Connecting the Dots Between Good Culture and Good Results: How We Built American Financing

By Damian Maldonado

What’s so good about success if you can’t bring others along for the ride? Making money isn’t the same as making a life. And while anyone can start a business — this is America, all you need is a few dollars and a piece of paper—it’s difficult, thrilling, and even a bit dangerous to build a company that can change lives.

The entrepreneurs I admire most have taken this challenge head on because they know making money is the easy part. They also know it’s just better to lead an enterprise with heart. I feel fortunate to have met Tony Hsieh, CEO of Zappos and author of one of my favorite business books, Delivering Happiness. In the book, Tony says that “the best businesses really are the ones that can combine profits, passion, and purpose.” We’ve worked hard to bring that spirit to American Financing.

What does that look like practically? Let me tell you the story of how we built American Financing into a national mortgage brand by attracting a team of world-class people who care about the customers they serve as much as we care about their well-being. We deliver happiness by fostering it internally. Here’s how.

The Power of Positivity

Anyone studying my background would have bet against American Financing. We were a long shot. I’d grown up poor as one of four siblings parented by a single mother who earned just $30,000 working full-time. We were on food stamps in the good times. (At one point, me, my mom and 3 siblings were homeless and had to live in a shelter for several months.)

Growing up poor makes you prioritize money for basic needs. So, unlike peers my age, I skipped college and went straight to work performing odd jobs. For a while I worked three separate gigs: yard work in the mornings, cashier at K-Mart in the afternoons, and janitorial work in Denver office buildings in the evenings. The long days put food on the table as we clung tight to savings I’d earned marketing fitness memberships. I believed we could use that money as a springboard to greater things.

“Any time you sincerely want to make a change, the first thing you must do is to raise your standards,” writes  Tony Robbins in Awaken the Giant Within, his most famous book and one I’d read many times before starting American Financing in 1999. In its pages I’d learned that combining intense curiosity, a positive attitude, and deliberate action was the path to achieving anything. Long odds or not, I believed American Financing would succeed.

I couldn’t help myself; I’d been practicing positive thinking since reading Awaken the Giant Within as a teen. And I’ve been keeping a daily success journal ever since, tracking each and every step along the path to achieving huge goals — like growing American Financing into a national, billion-dollar finance company.

To get there we need team members who are as motivated and positive as I am. We need cheerleaders, which is why we built our headquarters in Aurora, CO to include lots of open space and a common area where we’ve installed stands like you’ll find at a football stadium. There we cheer for each other as much as we cheer for our hometown Denver Broncos. Spontaneous rallies are common and encouraged. Barbecues in the summer and happy hour on Fridays give staff time to get know each other personally so we can cheer on colleagues as they aim for new individual milestones.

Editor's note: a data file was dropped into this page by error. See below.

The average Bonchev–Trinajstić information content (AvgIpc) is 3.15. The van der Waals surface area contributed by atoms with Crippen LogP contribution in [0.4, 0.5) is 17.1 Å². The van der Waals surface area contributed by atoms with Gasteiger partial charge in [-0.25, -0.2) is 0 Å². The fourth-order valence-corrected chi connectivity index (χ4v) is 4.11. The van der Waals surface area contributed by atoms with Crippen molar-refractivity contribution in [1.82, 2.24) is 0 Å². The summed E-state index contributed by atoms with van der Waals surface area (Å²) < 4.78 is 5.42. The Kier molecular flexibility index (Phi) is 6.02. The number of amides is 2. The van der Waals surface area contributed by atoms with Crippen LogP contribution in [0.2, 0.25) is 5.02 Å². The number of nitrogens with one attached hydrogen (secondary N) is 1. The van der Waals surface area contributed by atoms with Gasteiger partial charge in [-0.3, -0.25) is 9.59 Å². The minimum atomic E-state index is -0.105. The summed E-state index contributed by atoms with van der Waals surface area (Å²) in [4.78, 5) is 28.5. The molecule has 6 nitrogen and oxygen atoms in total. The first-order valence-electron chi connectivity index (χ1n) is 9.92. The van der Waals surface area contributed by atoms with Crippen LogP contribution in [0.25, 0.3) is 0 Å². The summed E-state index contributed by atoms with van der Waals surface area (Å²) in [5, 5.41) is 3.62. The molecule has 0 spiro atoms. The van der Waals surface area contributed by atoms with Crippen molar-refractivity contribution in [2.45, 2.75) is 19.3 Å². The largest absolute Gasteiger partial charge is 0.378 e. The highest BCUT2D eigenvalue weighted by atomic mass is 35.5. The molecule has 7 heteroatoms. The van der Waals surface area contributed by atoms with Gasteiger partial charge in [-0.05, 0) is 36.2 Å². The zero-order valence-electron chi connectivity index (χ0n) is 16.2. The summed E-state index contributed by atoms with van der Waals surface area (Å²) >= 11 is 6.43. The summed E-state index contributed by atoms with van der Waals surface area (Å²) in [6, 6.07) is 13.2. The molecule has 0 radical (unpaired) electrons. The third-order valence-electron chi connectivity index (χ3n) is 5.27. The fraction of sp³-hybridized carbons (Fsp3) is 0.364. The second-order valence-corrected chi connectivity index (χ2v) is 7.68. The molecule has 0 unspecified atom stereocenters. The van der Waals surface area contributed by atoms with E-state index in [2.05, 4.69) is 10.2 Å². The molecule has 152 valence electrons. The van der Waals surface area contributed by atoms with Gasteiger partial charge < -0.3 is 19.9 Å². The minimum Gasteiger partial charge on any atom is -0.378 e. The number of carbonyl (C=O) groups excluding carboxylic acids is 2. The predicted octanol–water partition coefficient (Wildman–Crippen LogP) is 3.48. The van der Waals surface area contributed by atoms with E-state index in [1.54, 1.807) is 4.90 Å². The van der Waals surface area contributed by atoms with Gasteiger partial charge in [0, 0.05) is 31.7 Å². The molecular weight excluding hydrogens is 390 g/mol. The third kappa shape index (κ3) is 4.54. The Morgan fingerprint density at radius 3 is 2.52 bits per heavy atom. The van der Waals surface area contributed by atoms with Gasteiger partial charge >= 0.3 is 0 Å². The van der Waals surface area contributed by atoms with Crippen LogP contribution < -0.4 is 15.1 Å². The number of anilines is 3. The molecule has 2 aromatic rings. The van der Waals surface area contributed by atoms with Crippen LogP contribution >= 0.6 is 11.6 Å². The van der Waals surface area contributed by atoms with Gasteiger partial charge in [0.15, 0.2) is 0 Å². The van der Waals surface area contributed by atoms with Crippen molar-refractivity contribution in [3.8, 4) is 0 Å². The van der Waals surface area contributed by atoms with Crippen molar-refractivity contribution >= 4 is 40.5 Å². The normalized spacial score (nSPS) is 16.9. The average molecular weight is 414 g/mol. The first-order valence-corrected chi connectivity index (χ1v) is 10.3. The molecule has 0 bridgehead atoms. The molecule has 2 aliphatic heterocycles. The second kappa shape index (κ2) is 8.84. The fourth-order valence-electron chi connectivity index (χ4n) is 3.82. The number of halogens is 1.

And because I know from experience that it’s necessary to blow off steam when working extra hard and long days, we have games, rest areas, refrigerators stocked with food, and a wellness team for employees to get a massage or try yoga. Giving our team the tools to stay positive and happy turns the inevitable grind of working on a difficult case from a chore into a welcome challenge.

Great Business Is When Everyone Wins

Often in business you’ll hear that in order to win somebody else has to lose. I disagree. A good business beats its competitors; a great business changes the market and makes everyone better. We’re building American Financing to be a great business.

Is it for everyone? No. We expect and reward high performance. We expect our mortgage consultants to forge deep, personal bonds with the customers they serve and deliver a memorable experience. And we expect our team be there for each other as friends and family should be. We want American Financing to be a place where people are happy when they show up here and still happy when they leave for the day ready to see family and friends.

Our results haven’t always been perfect, but we doubled in size in 2015 and are up another 50 percent over the past year. In that time, we’ve set company financial records and watched our people achieve their own personal milestones. Gabie and I have lived our dreams too, meeting some of the world’s most interesting people in fascinating places I never thought I’d visit when growing up as a poor Puerto Rican kid in Manhattan — from adventuring with Sir Richard Branson on Necker Island to joining him in biking, swimming and running from the peaks of the Swiss Alps to Mt Etna in Sicily, to touring Zappos headquarters in Las Vegas and meeting Tony Hsieh. I work where and when I need to; the world is our office and travel is part of our lifestyle. All I need is access to a smartphone.

In that sense, you could say it’s been a long, interesting journey — literally and figuratively — since we started American Financing 18 years ago. And yet, in many ways, it still feels like the adventure is just beginning. For Gabie and I, and for everyone who’s on the journey with us.

Damian Maldonado is an American entrepreneur and businessman of Puerto Rican descent, best known as the founder of American Financing Corporation, one of the most successful privately held national mortgage companies in the U.S.

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